How Do You Calculate the Electric Potential of a Charged Cylinder?

• FS98
In summary, the conversation discusses using Gauss's law to find the electric field inside a cylinder with uniform charge density and then using that to find the potential as a function of r, both inside and outside the cylinder, taking the potential to be zero at r = 0. This involves integrating from the axis of the cylinder out and using the equation V(r=B)-V(r=A)=-∫A^B(E⃗ ⋅dr⃗ ). This convention of setting the potential to zero at a certain point is usually done at infinity, but in this case, it is set at r = 0.
FS98

Homework Statement

For the cylinder of uniform charge density in Fig. 2.26:
(a) show that the expression there given for the field inside the cylinder follows from Gauss’s law;
(b) find the potential φ as a function of r, both inside and outside the cylinder, taking φ = 0 at r = 0.

2. Homework Equations

The Attempt at a Solution

I finished part a and got the correct answers. I’m a bit confused about b now. Particularly the bit at the end about taking the potential and radius at 0. Can anybody explain where I start here?

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Use Gauss Law to find the electric field in the two regions (or read them off the figure) and then just integrate from the axis of the cylinder out.

FS98
FS98 said:
taking the potential and radius at 0.
Potential is always relative. There is, in principle, no absolute 0. In most electrostatics questions the convention is to set the potential to 0 at infinity, but in this case they are telling you to define the potential as zero at r=0. So the potential at infinity will not be zero.

FS98
kuruman said:
then just integrate from the axis of the cylinder out.
Can you explain how and why this is done?

Use the equation
$$V(r=B)-V(r=A)=-\int_A^B{\vec E \cdot d\vec r}$$
If you choose the potential to be zero at point A while B has some placeholder value r, then
$$V(r)-0=-\int_A^r{\vec E \cdot d\vec r}$$
Usually, the reference point A is taken at infinity. In this case, you are asked to take it at r = 0.

FS98

1. What is the potential of a charged cylinder?

The potential of a charged cylinder is a measure of the electrical potential energy per unit charge at any point outside the cylinder. It is typically expressed in volts and is dependent on the charge and size of the cylinder, as well as the distance from the cylinder.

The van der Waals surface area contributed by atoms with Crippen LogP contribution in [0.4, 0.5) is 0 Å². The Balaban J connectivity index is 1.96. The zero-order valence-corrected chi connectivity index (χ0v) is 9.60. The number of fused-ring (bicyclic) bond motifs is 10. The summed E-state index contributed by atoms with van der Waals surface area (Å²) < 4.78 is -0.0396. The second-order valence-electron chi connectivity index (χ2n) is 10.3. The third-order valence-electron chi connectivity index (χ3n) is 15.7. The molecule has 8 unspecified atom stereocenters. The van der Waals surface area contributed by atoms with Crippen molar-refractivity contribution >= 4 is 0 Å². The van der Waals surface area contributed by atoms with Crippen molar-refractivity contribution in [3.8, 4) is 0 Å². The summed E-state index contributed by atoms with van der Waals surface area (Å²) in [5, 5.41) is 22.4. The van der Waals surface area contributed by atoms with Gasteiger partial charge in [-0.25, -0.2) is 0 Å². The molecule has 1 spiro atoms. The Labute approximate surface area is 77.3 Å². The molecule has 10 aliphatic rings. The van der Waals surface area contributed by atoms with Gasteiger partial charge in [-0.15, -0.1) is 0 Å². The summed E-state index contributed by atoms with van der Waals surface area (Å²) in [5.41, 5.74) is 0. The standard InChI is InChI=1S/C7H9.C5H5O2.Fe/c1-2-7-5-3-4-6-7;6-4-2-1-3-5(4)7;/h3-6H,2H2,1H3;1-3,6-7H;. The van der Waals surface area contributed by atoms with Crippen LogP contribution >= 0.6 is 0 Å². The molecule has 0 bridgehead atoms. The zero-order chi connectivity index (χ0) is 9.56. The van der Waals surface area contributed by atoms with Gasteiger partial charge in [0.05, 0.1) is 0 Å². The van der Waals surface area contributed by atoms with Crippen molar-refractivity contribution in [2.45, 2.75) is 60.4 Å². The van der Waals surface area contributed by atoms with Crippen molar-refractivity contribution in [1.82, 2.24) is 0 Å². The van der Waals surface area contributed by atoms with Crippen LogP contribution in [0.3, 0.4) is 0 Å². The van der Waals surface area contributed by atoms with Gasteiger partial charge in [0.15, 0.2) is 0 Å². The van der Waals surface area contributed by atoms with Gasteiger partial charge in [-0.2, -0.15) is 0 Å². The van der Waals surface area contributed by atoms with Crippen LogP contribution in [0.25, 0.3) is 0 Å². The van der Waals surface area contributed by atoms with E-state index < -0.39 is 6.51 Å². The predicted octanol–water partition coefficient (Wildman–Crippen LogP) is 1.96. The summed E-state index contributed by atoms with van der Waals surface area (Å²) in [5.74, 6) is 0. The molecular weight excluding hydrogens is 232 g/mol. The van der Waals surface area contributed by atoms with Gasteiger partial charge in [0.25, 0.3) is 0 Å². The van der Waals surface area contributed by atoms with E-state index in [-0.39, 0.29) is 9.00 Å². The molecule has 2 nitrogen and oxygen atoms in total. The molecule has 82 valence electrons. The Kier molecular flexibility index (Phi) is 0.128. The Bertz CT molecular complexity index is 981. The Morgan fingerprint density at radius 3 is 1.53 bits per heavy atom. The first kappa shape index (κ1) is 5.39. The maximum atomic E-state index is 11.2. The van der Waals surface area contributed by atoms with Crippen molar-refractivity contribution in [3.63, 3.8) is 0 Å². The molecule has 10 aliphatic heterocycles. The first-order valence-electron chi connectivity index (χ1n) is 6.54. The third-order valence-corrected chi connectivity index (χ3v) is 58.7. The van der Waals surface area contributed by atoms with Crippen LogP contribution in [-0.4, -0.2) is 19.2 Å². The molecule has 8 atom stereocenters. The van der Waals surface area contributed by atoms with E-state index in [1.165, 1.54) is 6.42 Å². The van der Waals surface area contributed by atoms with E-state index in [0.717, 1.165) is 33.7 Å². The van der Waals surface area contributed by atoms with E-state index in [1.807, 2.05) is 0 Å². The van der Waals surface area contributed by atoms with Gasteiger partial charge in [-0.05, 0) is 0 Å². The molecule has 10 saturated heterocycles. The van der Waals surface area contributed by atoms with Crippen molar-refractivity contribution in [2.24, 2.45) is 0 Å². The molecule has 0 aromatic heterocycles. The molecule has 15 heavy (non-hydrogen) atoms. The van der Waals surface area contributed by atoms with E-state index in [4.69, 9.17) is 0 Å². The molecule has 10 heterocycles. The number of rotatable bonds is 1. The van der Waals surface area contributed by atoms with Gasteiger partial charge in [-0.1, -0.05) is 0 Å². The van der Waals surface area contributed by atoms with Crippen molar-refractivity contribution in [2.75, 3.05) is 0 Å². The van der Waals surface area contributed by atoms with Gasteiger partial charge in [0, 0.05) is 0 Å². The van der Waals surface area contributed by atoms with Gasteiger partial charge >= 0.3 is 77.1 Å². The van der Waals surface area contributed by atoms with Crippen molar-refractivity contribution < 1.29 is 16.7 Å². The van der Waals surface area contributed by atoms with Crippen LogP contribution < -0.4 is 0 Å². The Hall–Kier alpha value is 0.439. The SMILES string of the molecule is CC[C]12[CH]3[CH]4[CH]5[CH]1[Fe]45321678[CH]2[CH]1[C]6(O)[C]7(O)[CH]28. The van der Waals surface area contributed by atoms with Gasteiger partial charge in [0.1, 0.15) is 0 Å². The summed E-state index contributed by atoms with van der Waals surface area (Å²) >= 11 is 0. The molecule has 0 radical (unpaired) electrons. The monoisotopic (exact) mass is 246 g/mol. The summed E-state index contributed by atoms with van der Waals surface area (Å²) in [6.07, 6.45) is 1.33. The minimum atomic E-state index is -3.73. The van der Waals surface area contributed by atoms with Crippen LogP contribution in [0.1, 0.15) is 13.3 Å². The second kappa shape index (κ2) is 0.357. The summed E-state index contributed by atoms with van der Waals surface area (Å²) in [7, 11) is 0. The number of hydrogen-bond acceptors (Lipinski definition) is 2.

2. How is the potential of a charged cylinder calculated?

The potential of a charged cylinder can be calculated using the formula V = kQ/r, where V is the potential, k is the Coulomb constant, Q is the charge of the cylinder, and r is the distance from the cylinder to the point where the potential is being measured.

3. Is the potential of a charged cylinder affected by the charge distribution along its length?

Yes, the potential of a charged cylinder is affected by the charge distribution along its length. The potential is highest at the ends of the cylinder, where the charge is concentrated, and decreases as you move towards the center of the cylinder.

4. How does the potential of a charged cylinder compare to that of a point charge?

The potential of a charged cylinder is different from that of a point charge. While the potential of a point charge decreases as you move further away, the potential of a charged cylinder can remain constant at certain points depending on the distribution of charge along its length.

5. Can the potential of a charged cylinder be negative?

Yes, the potential of a charged cylinder can be negative. This occurs when the charge is negative and the distance from the cylinder is greater than the charge's size. In this case, the potential is negative because the electric force is attractive and work is required to move a positive charge away from the cylinder.

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